“Degrowth” is the inevitable consequence of the twin jaws of Peak Carbon – declining EROEI and increasing climate change hazard due to carbon dioxide pollution. Government policy has little more to do than anticipate this, and attempt to mitigate it. That is an existential challenge, and our chances to salvage some essential aspects of our way of life – but not pathologies like consumption-driven growth – are not improved by bad faith actors striving to present degrowth as a choice.

Much ink has been spilled in dishonest misprepresentations of the “limits of Growth” since 1972, by paid-for mouthpieces of any level of irrelevance. Unfortunately, while it maybe be possible to bulls**t most people most of the time, physics advises us that the universe at large, and the almost-closed system that is Earth do not specifically care about what we might believe, or profitably pretend to believe.

#11 Comment By b. On March 8, 2018 @ 2:53 pm

From a conservative, or non-glibertarian perspective, we should ask ourselves whether “growth” is irrelevant, possibly counterproductive, in the context of the economic freedom of the individual – not the freedom to exploit others, but the freedom to not be exploited, and to pursue and achieve sustainable autonomy and, for society, productive independence in vocation and labor.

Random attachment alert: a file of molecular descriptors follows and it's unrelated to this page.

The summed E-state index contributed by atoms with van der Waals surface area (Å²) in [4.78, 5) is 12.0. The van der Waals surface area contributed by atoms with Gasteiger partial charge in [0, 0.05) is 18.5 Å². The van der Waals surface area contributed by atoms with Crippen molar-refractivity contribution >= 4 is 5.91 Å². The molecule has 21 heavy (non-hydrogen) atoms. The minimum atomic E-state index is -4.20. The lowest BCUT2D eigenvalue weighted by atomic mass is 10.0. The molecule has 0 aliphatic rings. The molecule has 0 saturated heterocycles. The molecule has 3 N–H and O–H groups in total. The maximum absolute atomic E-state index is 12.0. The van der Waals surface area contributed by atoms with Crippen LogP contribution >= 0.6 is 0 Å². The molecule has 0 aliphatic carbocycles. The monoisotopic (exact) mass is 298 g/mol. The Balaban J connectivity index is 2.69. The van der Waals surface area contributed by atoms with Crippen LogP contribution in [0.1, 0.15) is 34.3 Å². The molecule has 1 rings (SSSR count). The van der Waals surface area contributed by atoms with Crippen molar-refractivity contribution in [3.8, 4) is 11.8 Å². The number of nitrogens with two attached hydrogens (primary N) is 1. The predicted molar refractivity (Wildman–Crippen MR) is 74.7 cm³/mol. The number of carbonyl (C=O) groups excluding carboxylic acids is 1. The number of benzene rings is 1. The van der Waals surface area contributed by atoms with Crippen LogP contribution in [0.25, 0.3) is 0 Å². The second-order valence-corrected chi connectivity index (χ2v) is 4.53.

For any individual focused on individual agency and choice, wealth is a means – to empower us to be productive in a way of our choosing – and not an end. GDP growth has obviously done nothing to prevent a stunning reduction in scope and incidence of such freedoms, over many decades. If we are to be a nation of shopkeepers and craftsmen, then it follows that the “economics of scale” as expressed in trusts and monopolies, and distortions of our democratic institutions and legal code, are a powerful force against our desire to “own” our time and future.